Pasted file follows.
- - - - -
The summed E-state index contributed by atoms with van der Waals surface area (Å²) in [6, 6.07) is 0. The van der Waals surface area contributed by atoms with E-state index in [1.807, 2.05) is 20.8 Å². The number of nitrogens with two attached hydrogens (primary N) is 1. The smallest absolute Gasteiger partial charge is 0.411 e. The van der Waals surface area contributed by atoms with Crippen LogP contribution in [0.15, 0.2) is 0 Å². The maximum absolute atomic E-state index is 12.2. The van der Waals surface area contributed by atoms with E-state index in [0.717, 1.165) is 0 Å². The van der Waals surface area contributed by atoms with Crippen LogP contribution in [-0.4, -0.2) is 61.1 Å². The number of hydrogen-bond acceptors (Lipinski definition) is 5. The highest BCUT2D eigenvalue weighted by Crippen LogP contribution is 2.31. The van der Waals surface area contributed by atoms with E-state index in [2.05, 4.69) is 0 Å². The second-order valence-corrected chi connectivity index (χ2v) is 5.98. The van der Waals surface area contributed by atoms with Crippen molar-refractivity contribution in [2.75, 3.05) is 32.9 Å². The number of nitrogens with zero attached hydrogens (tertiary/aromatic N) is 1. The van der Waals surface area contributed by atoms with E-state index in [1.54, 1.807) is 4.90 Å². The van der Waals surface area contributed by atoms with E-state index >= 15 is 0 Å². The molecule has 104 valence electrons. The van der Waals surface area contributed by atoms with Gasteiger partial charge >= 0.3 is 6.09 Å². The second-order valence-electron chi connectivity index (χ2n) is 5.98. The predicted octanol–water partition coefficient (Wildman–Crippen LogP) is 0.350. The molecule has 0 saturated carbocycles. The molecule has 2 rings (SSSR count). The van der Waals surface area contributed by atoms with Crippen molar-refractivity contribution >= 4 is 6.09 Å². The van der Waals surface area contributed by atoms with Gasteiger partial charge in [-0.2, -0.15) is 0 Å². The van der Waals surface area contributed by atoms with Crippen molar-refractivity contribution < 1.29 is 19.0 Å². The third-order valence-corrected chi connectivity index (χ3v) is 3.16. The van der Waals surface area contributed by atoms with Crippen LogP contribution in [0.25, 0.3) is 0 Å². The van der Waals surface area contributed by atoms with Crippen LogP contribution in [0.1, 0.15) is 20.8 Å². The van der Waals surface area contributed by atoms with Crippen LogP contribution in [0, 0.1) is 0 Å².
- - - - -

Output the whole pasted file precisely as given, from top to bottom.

The summed E-state index contributed by atoms with van der Waals surface area (Å²) in [6, 6.07) is 0. The van der Waals surface area contributed by atoms with E-state index in [1.807, 2.05) is 20.8 Å². The number of nitrogens with two attached hydrogens (primary N) is 1. The smallest absolute Gasteiger partial charge is 0.411 e. The van der Waals surface area contributed by atoms with Crippen LogP contribution in [0.15, 0.2) is 0 Å². The maximum absolute atomic E-state index is 12.2. The van der Waals surface area contributed by atoms with E-state index in [0.717, 1.165) is 0 Å². The van der Waals surface area contributed by atoms with Crippen LogP contribution in [-0.4, -0.2) is 61.1 Å². The number of hydrogen-bond acceptors (Lipinski definition) is 5. The highest BCUT2D eigenvalue weighted by Crippen LogP contribution is 2.31. The van der Waals surface area contributed by atoms with E-state index in [2.05, 4.69) is 0 Å². The second-order valence-corrected chi connectivity index (χ2v) is 5.98. The van der Waals surface area contributed by atoms with Crippen molar-refractivity contribution in [2.75, 3.05) is 32.9 Å². The number of nitrogens with zero attached hydrogens (tertiary/aromatic N) is 1. The van der Waals surface area contributed by atoms with E-state index in [1.54, 1.807) is 4.90 Å². The van der Waals surface area contributed by atoms with E-state index >= 15 is 0 Å². The molecule has 104 valence electrons. The van der Waals surface area contributed by atoms with Gasteiger partial charge >= 0.3 is 6.09 Å². The second-order valence-electron chi connectivity index (χ2n) is 5.98. The predicted octanol–water partition coefficient (Wildman–Crippen LogP) is 0.350. The molecule has 0 saturated carbocycles. The molecule has 2 rings (SSSR count). The van der Waals surface area contributed by atoms with Crippen molar-refractivity contribution >= 4 is 6.09 Å². The van der Waals surface area contributed by atoms with Gasteiger partial charge in [-0.2, -0.15) is 0 Å². The van der Waals surface area contributed by atoms with Crippen molar-refractivity contribution < 1.29 is 19.0 Å². The third-order valence-corrected chi connectivity index (χ3v) is 3.16. The van der Waals surface area contributed by atoms with Crippen LogP contribution in [0.25, 0.3) is 0 Å². The van der Waals surface area contributed by atoms with Crippen LogP contribution in [0.1, 0.15) is 20.8 Å². The van der Waals surface area contributed by atoms with Crippen LogP contribution in [0, 0.1) is 0 Å².